Same is the story with China except that the news is not prominent as in the case of Brazil, India and South Africa. Indeed, it is a travesty and tragedy that the mainstream global media is holding up China as the paragon of so-called liberal values, liberal trade and governance!

So, like these countries, India had a pre-crisis boom which was mistaken to be permanent. The boom covered up the cronyism that was very much in play then. The post-crisis growth stasis was the withdrawal of the tide that exposed the cronyism in the Indian economy. Its most visible manifestation is the banking bad debt crisis that shows no signs of ending.

In the next twelve months, politicians will hardly be focused on addressing this issue. Indeed, if anything, these unholy ties and practices will be more in vogue and invoked more often than during normal times.

Post-2019, depending on the dispensation that comes to office, either the situation gets much worse almost beyond the point of redemption or that there is an acceptance and acknowledgement of the problem leading to concerted, concrete an sustained efforts to move towards a better and fairer governance regime.

It is hard to bet on the latter outcome right now.

GDP and welfare index

In 2016, two economists created a welfare index. GDP growth and that index correlated well. Recently, IMF economists had extended that welfare index to include environmental sustainability. Again, GDP growth correlates well with this expanded welfare index too.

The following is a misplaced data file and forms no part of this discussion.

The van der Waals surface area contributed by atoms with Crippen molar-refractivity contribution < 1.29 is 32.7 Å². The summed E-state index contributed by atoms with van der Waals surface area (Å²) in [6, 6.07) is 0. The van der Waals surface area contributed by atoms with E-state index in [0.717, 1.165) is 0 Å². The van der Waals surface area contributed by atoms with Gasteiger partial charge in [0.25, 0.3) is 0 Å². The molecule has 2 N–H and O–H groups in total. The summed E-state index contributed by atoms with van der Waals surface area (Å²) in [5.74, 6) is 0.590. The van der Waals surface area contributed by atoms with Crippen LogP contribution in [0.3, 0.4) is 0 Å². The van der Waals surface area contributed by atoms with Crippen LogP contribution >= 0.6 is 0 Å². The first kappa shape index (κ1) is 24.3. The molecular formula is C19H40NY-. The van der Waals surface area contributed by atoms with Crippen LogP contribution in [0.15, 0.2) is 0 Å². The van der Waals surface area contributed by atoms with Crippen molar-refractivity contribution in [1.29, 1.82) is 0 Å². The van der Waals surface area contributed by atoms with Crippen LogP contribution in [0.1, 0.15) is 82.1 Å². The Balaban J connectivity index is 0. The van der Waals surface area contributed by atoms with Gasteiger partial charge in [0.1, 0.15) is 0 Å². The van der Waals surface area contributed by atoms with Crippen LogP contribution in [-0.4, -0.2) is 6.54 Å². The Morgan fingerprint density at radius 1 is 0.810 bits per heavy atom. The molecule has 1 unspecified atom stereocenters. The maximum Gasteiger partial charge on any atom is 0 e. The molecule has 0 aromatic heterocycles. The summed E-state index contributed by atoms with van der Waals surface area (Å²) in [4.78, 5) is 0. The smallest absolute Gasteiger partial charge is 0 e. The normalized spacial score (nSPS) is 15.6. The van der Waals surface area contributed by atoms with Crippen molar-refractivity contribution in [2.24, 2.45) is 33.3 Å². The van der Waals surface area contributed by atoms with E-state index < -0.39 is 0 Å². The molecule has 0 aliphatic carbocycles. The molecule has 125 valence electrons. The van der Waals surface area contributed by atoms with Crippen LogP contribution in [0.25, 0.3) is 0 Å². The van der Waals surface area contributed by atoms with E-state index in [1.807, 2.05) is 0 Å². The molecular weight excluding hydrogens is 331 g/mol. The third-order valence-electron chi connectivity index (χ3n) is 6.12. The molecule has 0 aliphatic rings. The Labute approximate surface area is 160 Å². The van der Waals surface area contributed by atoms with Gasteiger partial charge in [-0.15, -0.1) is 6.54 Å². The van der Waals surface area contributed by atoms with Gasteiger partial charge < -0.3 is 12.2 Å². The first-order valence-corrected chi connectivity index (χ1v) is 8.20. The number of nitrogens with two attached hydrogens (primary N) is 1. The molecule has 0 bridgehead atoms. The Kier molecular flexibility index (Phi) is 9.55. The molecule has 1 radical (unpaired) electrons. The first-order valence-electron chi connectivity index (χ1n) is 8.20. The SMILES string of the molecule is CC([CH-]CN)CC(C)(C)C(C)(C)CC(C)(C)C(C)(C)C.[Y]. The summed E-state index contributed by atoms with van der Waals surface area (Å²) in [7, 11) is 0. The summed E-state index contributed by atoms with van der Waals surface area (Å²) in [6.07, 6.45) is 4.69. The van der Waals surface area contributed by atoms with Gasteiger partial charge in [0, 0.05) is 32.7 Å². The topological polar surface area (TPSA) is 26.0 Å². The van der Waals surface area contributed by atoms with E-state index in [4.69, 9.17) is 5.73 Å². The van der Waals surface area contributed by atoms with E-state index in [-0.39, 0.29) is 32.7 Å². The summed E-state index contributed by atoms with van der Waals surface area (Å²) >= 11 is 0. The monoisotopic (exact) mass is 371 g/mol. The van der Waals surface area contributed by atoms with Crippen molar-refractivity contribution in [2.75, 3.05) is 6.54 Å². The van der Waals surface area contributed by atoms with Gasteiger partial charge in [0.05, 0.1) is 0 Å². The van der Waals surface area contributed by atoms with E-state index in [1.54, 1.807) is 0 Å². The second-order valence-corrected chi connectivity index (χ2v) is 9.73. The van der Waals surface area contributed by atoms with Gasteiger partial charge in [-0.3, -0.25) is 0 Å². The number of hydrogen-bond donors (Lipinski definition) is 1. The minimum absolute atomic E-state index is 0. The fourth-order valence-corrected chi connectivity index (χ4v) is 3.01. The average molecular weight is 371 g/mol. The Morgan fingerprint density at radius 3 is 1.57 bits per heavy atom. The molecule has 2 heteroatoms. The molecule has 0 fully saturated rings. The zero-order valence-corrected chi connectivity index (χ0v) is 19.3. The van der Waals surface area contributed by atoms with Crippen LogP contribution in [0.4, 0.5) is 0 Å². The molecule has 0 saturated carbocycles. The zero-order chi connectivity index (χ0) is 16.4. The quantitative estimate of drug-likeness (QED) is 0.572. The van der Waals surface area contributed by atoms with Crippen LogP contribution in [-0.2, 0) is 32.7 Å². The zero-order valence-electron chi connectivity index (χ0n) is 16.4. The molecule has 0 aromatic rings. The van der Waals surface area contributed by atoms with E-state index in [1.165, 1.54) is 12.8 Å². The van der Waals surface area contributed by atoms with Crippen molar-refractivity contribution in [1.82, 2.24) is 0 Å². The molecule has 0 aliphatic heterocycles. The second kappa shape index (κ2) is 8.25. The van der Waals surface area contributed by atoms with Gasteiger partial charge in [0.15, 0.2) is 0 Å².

GDP growth is the best welfare policy and the best redistribution policy too.

A succinct blog post by IMF Research. Links to the underlying papers are there in the post.

 

Industrial Recovery through indigestion

There has been semi-serious and semi-funny news-stories on how the sale of antacids and digestive enzymes including PPI drugs (part of the five digit product code: 21002) had contributed to industrial production growth in India in November. The official press release of IIP for November 2017 is here.

For example, in November, the Index of Industrial Production (IIP) rose 8.4% y/y. Nearly 2% of was contributed by goods in the five digit categories 21001 to 21009. They have a combined weight of just under 5% in the IIP. In other words, nearly 25% of IIP growth in November came through the sale of products encompassing the five digit product codes 21001 to 21009. Interested readers can check out the document put out in March 2017 for the goods that are part of the five digit codes 21001 to 21009, when the revised IIP with a new base year was introduced.  But, the story of antacids and digestive enzymes is more interesting.

Digestive enzymes and antacids (incl. PPI drugs) are part of these products with a weight of 0.22% only. Yet, it has been punching way above its weight in recent months. ‘PPI’ stands for Proton-Pump Inhibitors.

If one went to the website of the Ministry of Statistics and Project Implementation and click on the link to IIP, one can download the last eight monthly press releases of the IIP from April 2017 to November 2017.